Prime Minister Jacinda Ardern says ministerial portfolio allocations are always the prerogative of the prime minister of the day and James Shaw will keep his ministerial portfolios regardless of the Green Party's co-leadership decision.
The Green Party is down to one leader after nearly a third of voting members chose to reopen nominations rather than re-elect Shaw at the party's general meeting on Saturday.
Shaw announced this morning that he would contest the co-leadership again.
Ardern told Morning Report she had confidence in Shaw and had "every intention" he would retain his portfolios.
The agreement Labour has with the Green Party stipulates that it is the people named by the prime minister, not their positions within their own parties, which determines ministerial portfolio positions.
"That was something that we were very clear on during the negotiations," she said.
"It's very explicit that it's the two individuals that are named - James Shaw, Marama Davidson - as holding portfolios, rather than co-leaders."
Ardern said linking the ministerial roles to party positions would remove the discretion of the prime minister to determine who held ministerial functions.
"My view was, at the time, that I didn't want to see that another decision made by another party would then determine reshuffles. I don't think people would expect that to be the case either; we need to have some stability."
Some within the Green Party believe Shaw - who is Climate Change Minister - has focused too much on building consensus in Parliament, at the expense of pushing the party's own policies, and they want him replaced.
However, Ardern said Shaw often pushed "really hard on the government" to be as proactive on climate issues as possible.
"The fact that he also seeks, very much, to try and drive consensus around solutions, I see as being in the best interests of New Zealand. It means climate policy sticks; it means regardless of which political party may be in government in the future, we do as much as we can to create some longevity around what we're doing."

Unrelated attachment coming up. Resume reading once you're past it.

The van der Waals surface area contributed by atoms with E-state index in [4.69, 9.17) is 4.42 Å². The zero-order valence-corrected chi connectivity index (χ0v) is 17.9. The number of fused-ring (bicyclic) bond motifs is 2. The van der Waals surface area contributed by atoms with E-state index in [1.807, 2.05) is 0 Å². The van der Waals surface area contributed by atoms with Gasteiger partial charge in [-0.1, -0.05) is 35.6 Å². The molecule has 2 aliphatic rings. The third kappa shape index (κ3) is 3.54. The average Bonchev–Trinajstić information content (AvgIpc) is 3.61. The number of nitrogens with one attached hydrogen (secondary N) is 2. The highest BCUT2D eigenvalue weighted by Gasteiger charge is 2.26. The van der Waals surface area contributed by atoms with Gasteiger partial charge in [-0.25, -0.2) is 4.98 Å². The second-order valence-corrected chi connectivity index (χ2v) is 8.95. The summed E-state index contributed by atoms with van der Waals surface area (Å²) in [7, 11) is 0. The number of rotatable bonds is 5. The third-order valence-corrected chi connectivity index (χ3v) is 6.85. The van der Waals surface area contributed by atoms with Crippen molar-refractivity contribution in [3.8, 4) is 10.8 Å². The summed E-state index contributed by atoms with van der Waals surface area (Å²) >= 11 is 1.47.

She wouldn't be drawn on whether the disunity within the Green Party was problematic for Labour, saying the Green's co-leadership process was yet to run its course.
Government 'open-minded' on mask mandates for schools
Ardern said she would be willing to bring back mask mandates for schools, but was following advice that mask use should be strongly encouraged for now.
She said some principals wanted mask mandates in schools, while others had expressed concern mandates would be reinstated.
"I have no hesitation on bringing back mandates - none whatsoever, when it comes to school masks.
"Ministers have actually repeated several times to our experts 'tell us your advice', because we are completely open-minded on this; we want to make sure we're doing what is in the best interests of kids and our health system."
The "strong advice" the government had received was that providing masks in schools and encouraging the wearing of masks was key, but schools should be allowed to manage how they implemented the recommendations, Ardern said.
Principals say there are not enough staff to cover absences so class cancellations and school closures are likely.
Electoral law reform panel grappling with 'meaty issues'
Asked whether the recent not guilty verdict delivered in a New Zealand First Foundation court case had exposed loopholes in electoral law, Ardern told RNZ there was an opportunity to do more work in the area.
Some reform had already been undertaken, but a process for more was underway, she said.
The Serious Fraud Office (SFO) had accused two men of obtaining nearly $750,000 by deception between 2015 and 2020.
On Friday, SFO Director Karen Chang said the office would provide input into an independent review of the country's electoral law currently underway.
Ardern said the independent panel had some "quite meaty issues" to deal with in regard to finance and representation issues.
"We have an opportunity for these issues to be picked up as part of that work."